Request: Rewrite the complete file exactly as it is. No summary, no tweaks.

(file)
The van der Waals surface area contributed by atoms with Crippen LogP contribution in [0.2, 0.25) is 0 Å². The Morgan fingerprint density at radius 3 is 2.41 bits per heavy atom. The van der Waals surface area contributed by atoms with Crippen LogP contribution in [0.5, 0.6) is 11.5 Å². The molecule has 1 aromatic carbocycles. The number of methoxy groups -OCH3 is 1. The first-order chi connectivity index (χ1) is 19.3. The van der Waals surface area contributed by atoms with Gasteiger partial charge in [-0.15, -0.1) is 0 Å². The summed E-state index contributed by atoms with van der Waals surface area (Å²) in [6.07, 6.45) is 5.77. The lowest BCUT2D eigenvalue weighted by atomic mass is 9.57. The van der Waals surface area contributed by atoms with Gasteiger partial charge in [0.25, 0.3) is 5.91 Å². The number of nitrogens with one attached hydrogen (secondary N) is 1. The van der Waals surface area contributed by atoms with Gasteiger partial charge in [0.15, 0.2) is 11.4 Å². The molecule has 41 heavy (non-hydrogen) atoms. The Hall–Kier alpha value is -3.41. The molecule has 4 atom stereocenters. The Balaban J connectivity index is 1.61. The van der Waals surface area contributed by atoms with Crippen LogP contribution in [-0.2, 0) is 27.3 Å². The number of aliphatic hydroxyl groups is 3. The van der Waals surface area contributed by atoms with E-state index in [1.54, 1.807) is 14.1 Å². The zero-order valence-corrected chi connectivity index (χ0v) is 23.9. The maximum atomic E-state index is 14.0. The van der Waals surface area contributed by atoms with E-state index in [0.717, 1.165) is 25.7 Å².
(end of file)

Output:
The van der Waals surface area contributed by atoms with Crippen LogP contribution in [0.2, 0.25) is 0 Å². The Morgan fingerprint density at radius 3 is 2.41 bits per heavy atom. The van der Waals surface area contributed by atoms with Crippen LogP contribution in [0.5, 0.6) is 11.5 Å². The molecule has 1 aromatic carbocycles. The number of methoxy groups -OCH3 is 1. The first-order chi connectivity index (χ1) is 19.3. The van der Waals surface area contributed by atoms with Gasteiger partial charge in [-0.15, -0.1) is 0 Å². The summed E-state index contributed by atoms with van der Waals surface area (Å²) in [6.07, 6.45) is 5.77. The lowest BCUT2D eigenvalue weighted by atomic mass is 9.57. The van der Waals surface area contributed by atoms with Gasteiger partial charge in [0.25, 0.3) is 5.91 Å². The number of nitrogens with one attached hydrogen (secondary N) is 1. The van der Waals surface area contributed by atoms with Gasteiger partial charge in [0.15, 0.2) is 11.4 Å². The molecule has 41 heavy (non-hydrogen) atoms. The Hall–Kier alpha value is -3.41. The molecule has 4 atom stereocenters. The Balaban J connectivity index is 1.61. The van der Waals surface area contributed by atoms with Crippen LogP contribution in [-0.2, 0) is 27.3 Å². The number of aliphatic hydroxyl groups is 3. The van der Waals surface area contributed by atoms with E-state index in [1.54, 1.807) is 14.1 Å². The zero-order valence-corrected chi connectivity index (χ0v) is 23.9. The maximum atomic E-state index is 14.0. The van der Waals surface area contributed by atoms with E-state index in [0.717, 1.165) is 25.7 Å².